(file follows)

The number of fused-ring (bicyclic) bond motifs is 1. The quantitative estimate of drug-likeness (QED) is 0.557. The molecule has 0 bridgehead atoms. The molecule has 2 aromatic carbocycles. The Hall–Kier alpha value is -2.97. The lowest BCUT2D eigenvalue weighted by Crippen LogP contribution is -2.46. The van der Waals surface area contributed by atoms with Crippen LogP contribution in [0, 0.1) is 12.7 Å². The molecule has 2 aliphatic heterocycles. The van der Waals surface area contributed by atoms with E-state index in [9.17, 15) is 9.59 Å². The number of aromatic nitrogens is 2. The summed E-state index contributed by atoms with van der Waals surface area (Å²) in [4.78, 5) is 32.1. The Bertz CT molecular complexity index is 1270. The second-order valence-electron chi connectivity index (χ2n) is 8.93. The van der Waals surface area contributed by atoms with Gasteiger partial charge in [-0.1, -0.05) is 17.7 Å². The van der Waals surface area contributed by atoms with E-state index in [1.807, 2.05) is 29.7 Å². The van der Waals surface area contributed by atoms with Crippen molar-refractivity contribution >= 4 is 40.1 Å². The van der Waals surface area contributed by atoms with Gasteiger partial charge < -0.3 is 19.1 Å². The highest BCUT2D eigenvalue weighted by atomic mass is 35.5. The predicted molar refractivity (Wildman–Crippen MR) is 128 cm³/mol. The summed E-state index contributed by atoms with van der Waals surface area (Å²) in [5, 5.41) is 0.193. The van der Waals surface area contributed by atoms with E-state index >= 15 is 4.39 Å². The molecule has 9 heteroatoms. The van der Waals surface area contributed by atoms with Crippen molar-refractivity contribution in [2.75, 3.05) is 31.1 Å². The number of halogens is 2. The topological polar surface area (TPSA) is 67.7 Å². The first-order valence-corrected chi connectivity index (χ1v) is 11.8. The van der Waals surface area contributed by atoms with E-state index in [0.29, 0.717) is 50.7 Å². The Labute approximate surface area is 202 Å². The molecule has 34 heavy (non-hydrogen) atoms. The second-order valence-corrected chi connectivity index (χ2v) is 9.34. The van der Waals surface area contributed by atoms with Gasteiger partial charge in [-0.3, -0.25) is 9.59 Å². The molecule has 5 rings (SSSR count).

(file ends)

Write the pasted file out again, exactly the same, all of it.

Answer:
The number of fused-ring (bicyclic) bond motifs is 1. The quantitative estimate of drug-likeness (QED) is 0.557. The molecule has 0 bridgehead atoms. The molecule has 2 aromatic carbocycles. The Hall–Kier alpha value is -2.97. The lowest BCUT2D eigenvalue weighted by Crippen LogP contribution is -2.46. The van der Waals surface area contributed by atoms with Crippen LogP contribution in [0, 0.1) is 12.7 Å². The molecule has 2 aliphatic heterocycles. The van der Waals surface area contributed by atoms with E-state index in [9.17, 15) is 9.59 Å². The number of aromatic nitrogens is 2. The summed E-state index contributed by atoms with van der Waals surface area (Å²) in [4.78, 5) is 32.1. The Bertz CT molecular complexity index is 1270. The second-order valence-electron chi connectivity index (χ2n) is 8.93. The van der Waals surface area contributed by atoms with Gasteiger partial charge in [-0.1, -0.05) is 17.7 Å². The van der Waals surface area contributed by atoms with E-state index in [1.807, 2.05) is 29.7 Å². The van der Waals surface area contributed by atoms with Crippen molar-refractivity contribution >= 4 is 40.1 Å². The van der Waals surface area contributed by atoms with Gasteiger partial charge < -0.3 is 19.1 Å². The highest BCUT2D eigenvalue weighted by atomic mass is 35.5. The predicted molar refractivity (Wildman–Crippen MR) is 128 cm³/mol. The summed E-state index contributed by atoms with van der Waals surface area (Å²) in [5, 5.41) is 0.193. The van der Waals surface area contributed by atoms with E-state index >= 15 is 4.39 Å². The molecule has 9 heteroatoms. The van der Waals surface area contributed by atoms with Crippen molar-refractivity contribution in [2.75, 3.05) is 31.1 Å². The number of halogens is 2. The topological polar surface area (TPSA) is 67.7 Å². The first-order valence-corrected chi connectivity index (χ1v) is 11.8. The van der Waals surface area contributed by atoms with E-state index in [0.29, 0.717) is 50.7 Å². The Labute approximate surface area is 202 Å². The molecule has 34 heavy (non-hydrogen) atoms. The second-order valence-corrected chi connectivity index (χ2v) is 9.34. The van der Waals surface area contributed by atoms with Gasteiger partial charge in [-0.3, -0.25) is 9.59 Å². The molecule has 5 rings (SSSR count).